Storengy exits UGS tender, partners seek new operator

France’s Storengy appears to have stepped back from an upcoming tender for the privatization of an underground natural gas storage facility (UGS) at an almost depleted South Kavala offshore natural gas field in the country’s north, energypress understands.

Storengy, a subsidiary of the Engie group, had formed a three-member consortium with Energean Oil & Gas, holder of the South Kavala field’s license, and construction firm GEK-Terna for this tender.

Storengy’s apparent decision to withdraw from the South Kavala tender may be linked to a decision reached two years earlier by Engie for a revision of its international interests and investment plans.

Energean Oil & Gas and GEK-Terna, Storengy’s two partners for the South Kavala tender, remain interested in expressing first-round interest by a September 30 deadline, but to do so, they must find a new partner, a certified gas grid operator, as required by the tender’s regulations.

The two players have subsequently moved closer to gas grid operator DESFA, already eyeing this tender. According to sources, talks between the two sides have commenced. DESFA will need to hold a stake of at least 20 percent in any partnership formed.

Both sides are also believed to be considering other partnership options. Storengy’s withdrawal could also bring in unanticipated European operators.

Investments of approximately 300 to 400 million euros will be needed to develop the South Kavala UGS.

Two, possibly three, bidders for South Kavala UGS license

An upcoming tender to offer an underground natural gas storage facility (UGS) license for the almost depleted South Kavala offshore natural gas field in the country’s north is expected to attract the interest of two, or possibly three, bidding teams.

Interested parties have been given an extension to express non-binding first-round interest. Prospective participants are busy preparing.

The participation of Storengy – a three-member consortium formed by France’s Engie, Energean Oil & Gas, holder of the South Kavala field’s license, and construction firm GEK-Terna – is considered a certainty as this consortium was established in anticipation of this tender.

Greek gas grid operator DESFA, increasingly active, since its privatization, in various projects, including some beyond its more customary operator-related bounds, is seen as another certain bidder for the South Kavala UGS license.

Senfluga, the consortium of companies that acquired a 66 percent stake of DESFA, appears very interested in the South Kavala UGS tender. This consortium’s current line-up is comprised of: Snam (54%), Enagas (18%), Fluxys (18%) and Copelouzos group member Damco (10%).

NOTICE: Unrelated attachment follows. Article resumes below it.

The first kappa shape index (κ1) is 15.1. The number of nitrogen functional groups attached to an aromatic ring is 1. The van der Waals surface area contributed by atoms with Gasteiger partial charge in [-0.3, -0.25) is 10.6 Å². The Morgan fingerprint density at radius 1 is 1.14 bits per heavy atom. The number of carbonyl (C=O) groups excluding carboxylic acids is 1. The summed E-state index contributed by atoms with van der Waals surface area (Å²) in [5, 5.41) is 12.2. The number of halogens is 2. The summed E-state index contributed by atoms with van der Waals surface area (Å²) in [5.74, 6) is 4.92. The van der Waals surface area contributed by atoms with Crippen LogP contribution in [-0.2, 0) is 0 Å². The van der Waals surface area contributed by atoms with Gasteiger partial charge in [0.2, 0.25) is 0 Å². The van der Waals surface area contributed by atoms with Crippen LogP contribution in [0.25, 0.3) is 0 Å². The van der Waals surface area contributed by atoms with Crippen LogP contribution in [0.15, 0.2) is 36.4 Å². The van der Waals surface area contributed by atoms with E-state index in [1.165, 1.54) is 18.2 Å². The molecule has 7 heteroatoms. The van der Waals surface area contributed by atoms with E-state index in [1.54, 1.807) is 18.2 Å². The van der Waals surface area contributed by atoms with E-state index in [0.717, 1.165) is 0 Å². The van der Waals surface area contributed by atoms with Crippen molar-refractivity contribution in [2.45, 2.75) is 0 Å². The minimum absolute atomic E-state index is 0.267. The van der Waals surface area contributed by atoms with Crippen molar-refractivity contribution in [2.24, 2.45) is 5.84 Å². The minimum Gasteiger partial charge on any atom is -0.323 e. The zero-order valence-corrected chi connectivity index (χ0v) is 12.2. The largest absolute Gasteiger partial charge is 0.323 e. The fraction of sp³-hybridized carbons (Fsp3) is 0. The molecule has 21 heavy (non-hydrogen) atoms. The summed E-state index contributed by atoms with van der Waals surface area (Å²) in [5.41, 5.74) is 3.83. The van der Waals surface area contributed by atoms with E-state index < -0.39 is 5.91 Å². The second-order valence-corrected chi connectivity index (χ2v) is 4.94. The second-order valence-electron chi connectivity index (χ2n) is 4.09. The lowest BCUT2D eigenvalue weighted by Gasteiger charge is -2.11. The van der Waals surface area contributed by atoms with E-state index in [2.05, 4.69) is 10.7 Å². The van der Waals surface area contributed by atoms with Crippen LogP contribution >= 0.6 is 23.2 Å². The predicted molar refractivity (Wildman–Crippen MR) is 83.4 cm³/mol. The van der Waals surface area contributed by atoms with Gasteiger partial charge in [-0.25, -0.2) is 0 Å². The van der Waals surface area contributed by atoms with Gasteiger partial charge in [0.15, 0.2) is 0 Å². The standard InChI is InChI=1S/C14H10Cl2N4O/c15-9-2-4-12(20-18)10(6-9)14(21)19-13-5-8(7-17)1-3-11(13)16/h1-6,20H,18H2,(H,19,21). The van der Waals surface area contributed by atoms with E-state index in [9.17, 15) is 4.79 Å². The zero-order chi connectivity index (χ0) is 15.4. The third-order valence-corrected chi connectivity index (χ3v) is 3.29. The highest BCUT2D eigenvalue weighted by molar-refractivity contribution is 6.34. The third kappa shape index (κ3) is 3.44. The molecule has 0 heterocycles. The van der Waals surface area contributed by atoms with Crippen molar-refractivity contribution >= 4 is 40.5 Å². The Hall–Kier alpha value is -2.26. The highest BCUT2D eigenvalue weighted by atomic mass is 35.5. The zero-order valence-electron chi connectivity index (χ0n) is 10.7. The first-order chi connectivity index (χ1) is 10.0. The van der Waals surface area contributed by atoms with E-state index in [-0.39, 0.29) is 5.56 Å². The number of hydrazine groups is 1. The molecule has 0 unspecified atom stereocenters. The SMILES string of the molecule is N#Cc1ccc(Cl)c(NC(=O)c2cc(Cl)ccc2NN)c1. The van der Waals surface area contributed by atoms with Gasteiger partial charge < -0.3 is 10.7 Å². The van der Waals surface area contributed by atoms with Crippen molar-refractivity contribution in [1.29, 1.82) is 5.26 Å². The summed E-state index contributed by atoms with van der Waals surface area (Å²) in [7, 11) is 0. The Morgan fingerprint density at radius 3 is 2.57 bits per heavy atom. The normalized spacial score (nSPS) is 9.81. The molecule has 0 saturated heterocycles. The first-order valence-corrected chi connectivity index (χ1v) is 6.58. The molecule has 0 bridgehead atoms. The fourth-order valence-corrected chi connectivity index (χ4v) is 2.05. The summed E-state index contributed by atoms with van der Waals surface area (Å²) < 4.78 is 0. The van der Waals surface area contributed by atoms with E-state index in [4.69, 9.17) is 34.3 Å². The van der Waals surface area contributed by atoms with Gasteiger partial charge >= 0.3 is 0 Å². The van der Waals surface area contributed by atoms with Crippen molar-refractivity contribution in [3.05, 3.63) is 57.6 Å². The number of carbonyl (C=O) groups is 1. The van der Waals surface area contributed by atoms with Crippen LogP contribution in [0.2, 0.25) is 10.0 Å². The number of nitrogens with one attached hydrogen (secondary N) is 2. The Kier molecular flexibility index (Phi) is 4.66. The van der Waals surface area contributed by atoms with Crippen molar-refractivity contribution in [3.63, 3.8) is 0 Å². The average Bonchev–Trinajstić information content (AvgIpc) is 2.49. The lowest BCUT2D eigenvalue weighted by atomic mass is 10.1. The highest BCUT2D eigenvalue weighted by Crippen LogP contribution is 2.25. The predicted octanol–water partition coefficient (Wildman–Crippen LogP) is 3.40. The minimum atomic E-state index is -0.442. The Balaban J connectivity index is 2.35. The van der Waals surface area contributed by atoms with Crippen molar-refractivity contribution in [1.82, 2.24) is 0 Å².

Though Senfluga’s three foreign partners – Snam, Enagas and Fluxys – are examining the prospect of joining DESFA to express joint interest, separate bids from the two sides are considered likeliest. The main reason for this has to do with certain tender rules that restrict the ability of consortiums participating in the first round to then reshuffle, if needed.

Pricing policy regulations expected from RAE, the Regulatory Authority for Energy, ahead of binding offers, will be crucial to how the tender plays out as these rules will determine the project’s earnings potential and level of bids.

DEPA Infrastructure sale luring bidders, deadline Friday

The government and privatization fund TAIPED are expecting strong investor interest in the full sale of gas utility DEPA’s new entity DEPA Infrastructure, a procedure whose deadline for non-binding expression of interest expires this Friday at 5pm.

Authorities will not offer a deadline extension despite requests for more time, sources informed.

Italy’s Italgas, France’s Engie, Spain’s Reganosa as well as two major US funds, KKR and Blackrock, and, possibly, Australia’s Macquarie, are believed to be among the field of players eyeing the DEPA Infrastructure privatization. Senfluga, a consortium made up of Greek gas grid operator DESFA shareholders, is also considering participating in what should be a last-minute decision following related preparations.

Italgas, Italy’s biggest distribution network operator and third biggest in Europe, is believed to have held talks with fellow Italian company Eni for the acquisition of a 49 percent stake of gas distributor EDA Thess, covering the Thessaloniki and Thessaly areas. This stake is currently held by Eni subsidiary Eni Gas e Luce.

France’s Engie, also eyeing other opportunities in the Greek market, has partnered with Energean Oil & Gas and GEK-Terna with the intention of jointly bidding for an underground gas storage facility to be developed at a depleted offshore gas field in the south Kavala region.

TAIPED, the privatization fund, is offering DEPA’s 65 percent share in DEPA Infrastructure while Hellenic Petroleum ELPE is selling its 35 percent stake.

RAE given 5 months to set Kavala underground gas storage charges

RAE, the Regulatory Authority for Energy, has been given five months to determine the pricing policy, regulated earnings and WACC for a planned underground gas storage facility at a depleted offshore gas field in the south Kavala region, according to an imminent joint ministerial decision, energypress understands.

The launch date of the project’s tender will depend on funding for project studies through the EU’s Connecting Europe Facility (CEF) program. This essentially means that the privatization fund TAIPED will need to officially launch the project within the first half of this year to avoid missing out on CEF funds.